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This—on top of long-winded jargon and unclear statistics—can make hunting for the right Forex broker challenging, not to mention time consuming.
To help navigate the ever-changing brokerage landscape, the research team at FP Markets have combined forces to highlight key factors Forex traders should consider before selecting which broker to partner with.
Regulations and licenses
As the evolution of the foreign exchange market progresses, so do regulatory standards.
Given the increasing awareness of risks associated with FX trading, many opt for the safety of regulated brokers.
Regulated Forex brokers operate in accordance with their respective regulatory bodies, assuring fairness and ethical behaviour. Regulatory oversight includes external audits, strict capital requirements, efficient management structure, risk disclosure, leverage limits and segregation of client funds.
Well-known regulatory organisations:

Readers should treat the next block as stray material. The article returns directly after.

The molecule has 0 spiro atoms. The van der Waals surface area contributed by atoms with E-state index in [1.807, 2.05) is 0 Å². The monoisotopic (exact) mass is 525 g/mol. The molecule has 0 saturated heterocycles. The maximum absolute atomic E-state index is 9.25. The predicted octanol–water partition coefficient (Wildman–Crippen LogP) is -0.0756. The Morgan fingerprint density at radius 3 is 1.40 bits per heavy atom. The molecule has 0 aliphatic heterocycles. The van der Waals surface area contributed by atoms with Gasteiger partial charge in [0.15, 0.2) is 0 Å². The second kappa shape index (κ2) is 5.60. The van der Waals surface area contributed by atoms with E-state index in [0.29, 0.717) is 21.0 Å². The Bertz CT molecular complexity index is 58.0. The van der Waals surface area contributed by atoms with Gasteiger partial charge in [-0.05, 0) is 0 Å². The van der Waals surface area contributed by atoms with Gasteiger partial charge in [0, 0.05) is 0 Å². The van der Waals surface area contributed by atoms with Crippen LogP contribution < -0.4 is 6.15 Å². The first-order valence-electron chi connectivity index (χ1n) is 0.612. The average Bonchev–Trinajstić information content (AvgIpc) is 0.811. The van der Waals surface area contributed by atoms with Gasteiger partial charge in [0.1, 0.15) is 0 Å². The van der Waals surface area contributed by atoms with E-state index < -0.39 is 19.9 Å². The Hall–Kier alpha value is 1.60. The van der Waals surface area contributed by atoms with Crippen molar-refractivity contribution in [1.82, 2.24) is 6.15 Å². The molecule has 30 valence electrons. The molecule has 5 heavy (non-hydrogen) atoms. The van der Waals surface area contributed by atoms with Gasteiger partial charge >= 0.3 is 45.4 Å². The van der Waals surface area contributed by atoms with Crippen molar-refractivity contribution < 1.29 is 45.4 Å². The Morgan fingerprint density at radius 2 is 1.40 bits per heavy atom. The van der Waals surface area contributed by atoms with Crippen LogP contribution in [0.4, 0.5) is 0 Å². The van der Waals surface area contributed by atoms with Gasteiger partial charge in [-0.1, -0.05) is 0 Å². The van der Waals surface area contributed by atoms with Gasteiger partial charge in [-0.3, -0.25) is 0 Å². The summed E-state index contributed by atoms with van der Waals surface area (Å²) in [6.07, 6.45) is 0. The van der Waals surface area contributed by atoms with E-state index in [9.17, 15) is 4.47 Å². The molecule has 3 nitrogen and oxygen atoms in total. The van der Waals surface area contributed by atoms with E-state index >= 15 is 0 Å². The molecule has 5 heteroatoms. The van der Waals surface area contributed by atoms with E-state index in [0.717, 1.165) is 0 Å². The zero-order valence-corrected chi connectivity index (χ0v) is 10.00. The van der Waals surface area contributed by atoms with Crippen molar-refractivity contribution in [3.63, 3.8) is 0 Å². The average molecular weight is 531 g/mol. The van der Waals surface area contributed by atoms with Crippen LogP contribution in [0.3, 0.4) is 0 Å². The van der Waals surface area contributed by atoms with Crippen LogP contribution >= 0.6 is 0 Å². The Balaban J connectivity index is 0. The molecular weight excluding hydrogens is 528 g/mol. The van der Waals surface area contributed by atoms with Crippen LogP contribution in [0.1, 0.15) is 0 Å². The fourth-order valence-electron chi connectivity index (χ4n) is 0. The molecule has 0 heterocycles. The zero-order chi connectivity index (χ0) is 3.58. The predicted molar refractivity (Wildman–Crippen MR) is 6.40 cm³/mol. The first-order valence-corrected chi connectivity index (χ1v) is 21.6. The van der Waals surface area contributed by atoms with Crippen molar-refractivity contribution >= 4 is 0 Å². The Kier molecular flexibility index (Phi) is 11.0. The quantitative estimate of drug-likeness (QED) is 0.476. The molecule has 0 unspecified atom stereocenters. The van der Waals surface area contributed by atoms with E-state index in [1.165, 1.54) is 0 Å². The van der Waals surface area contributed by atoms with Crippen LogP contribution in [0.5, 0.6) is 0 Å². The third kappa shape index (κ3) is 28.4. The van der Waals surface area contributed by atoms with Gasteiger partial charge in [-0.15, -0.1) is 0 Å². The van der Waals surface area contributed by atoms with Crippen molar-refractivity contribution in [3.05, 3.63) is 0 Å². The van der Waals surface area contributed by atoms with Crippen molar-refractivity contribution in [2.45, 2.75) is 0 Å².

- The Commodity Futures Trading Commission (CFTC)—an independent US government agency.
- The National Futures Association (NFA)—based out of the US.
- The Australian Securities and Investments Commission (ASIC)—Australia’s integrated corporate, markets, financial services and consumer credit regulator.
- The Cyprus Securities and Exchange Commission (CySEC)—the financial regulatory agency of Cyprus.
- The Financial Conduct Authority (FCA)—the conduct regulator for nearly 60,000 financial services firms and financial markets in the UK.
The Importance of Customer Service
Thanks to the wizardry of technology, digital customer experience is important.
Regardless of experience, having access to 24/5 customer support through phone, email and live chat is a must for all trading issues.